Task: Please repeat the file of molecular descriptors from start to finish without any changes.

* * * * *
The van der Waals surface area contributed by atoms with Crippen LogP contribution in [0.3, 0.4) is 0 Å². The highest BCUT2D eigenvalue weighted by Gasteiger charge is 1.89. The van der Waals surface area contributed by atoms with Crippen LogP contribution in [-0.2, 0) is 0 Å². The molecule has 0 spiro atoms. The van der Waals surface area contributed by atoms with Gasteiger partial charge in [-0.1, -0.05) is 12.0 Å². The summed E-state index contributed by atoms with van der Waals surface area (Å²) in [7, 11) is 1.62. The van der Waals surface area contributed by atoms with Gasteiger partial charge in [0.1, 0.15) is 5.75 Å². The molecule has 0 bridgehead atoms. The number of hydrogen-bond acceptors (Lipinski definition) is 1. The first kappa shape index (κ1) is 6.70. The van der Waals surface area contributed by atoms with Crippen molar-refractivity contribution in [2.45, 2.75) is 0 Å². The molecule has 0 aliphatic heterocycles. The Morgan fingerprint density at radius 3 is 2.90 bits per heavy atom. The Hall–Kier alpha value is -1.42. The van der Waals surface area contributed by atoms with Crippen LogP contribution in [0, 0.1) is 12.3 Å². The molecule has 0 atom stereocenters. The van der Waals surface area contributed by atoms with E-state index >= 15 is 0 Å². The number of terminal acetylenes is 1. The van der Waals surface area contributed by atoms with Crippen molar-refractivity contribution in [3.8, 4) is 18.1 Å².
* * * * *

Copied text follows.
The van der Waals surface area contributed by atoms with Crippen LogP contribution in [0.3, 0.4) is 0 Å². The highest BCUT2D eigenvalue weighted by Gasteiger charge is 1.89. The van der Waals surface area contributed by atoms with Crippen LogP contribution in [-0.2, 0) is 0 Å². The molecule has 0 spiro atoms. The van der Waals surface area contributed by atoms with Gasteiger partial charge in [-0.1, -0.05) is 12.0 Å². The summed E-state index contributed by atoms with van der Waals surface area (Å²) in [7, 11) is 1.62. The van der Waals surface area contributed by atoms with Gasteiger partial charge in [0.1, 0.15) is 5.75 Å². The molecule has 0 bridgehead atoms. The number of hydrogen-bond acceptors (Lipinski definition) is 1. The first kappa shape index (κ1) is 6.70. The van der Waals surface area contributed by atoms with Crippen molar-refractivity contribution in [2.45, 2.75) is 0 Å². The molecule has 0 aliphatic heterocycles. The Morgan fingerprint density at radius 3 is 2.90 bits per heavy atom. The Hall–Kier alpha value is -1.42. The van der Waals surface area contributed by atoms with Crippen LogP contribution in [0, 0.1) is 12.3 Å². The molecule has 0 atom stereocenters. The van der Waals surface area contributed by atoms with E-state index >= 15 is 0 Å². The number of terminal acetylenes is 1. The van der Waals surface area contributed by atoms with Crippen molar-refractivity contribution in [3.8, 4) is 18.1 Å².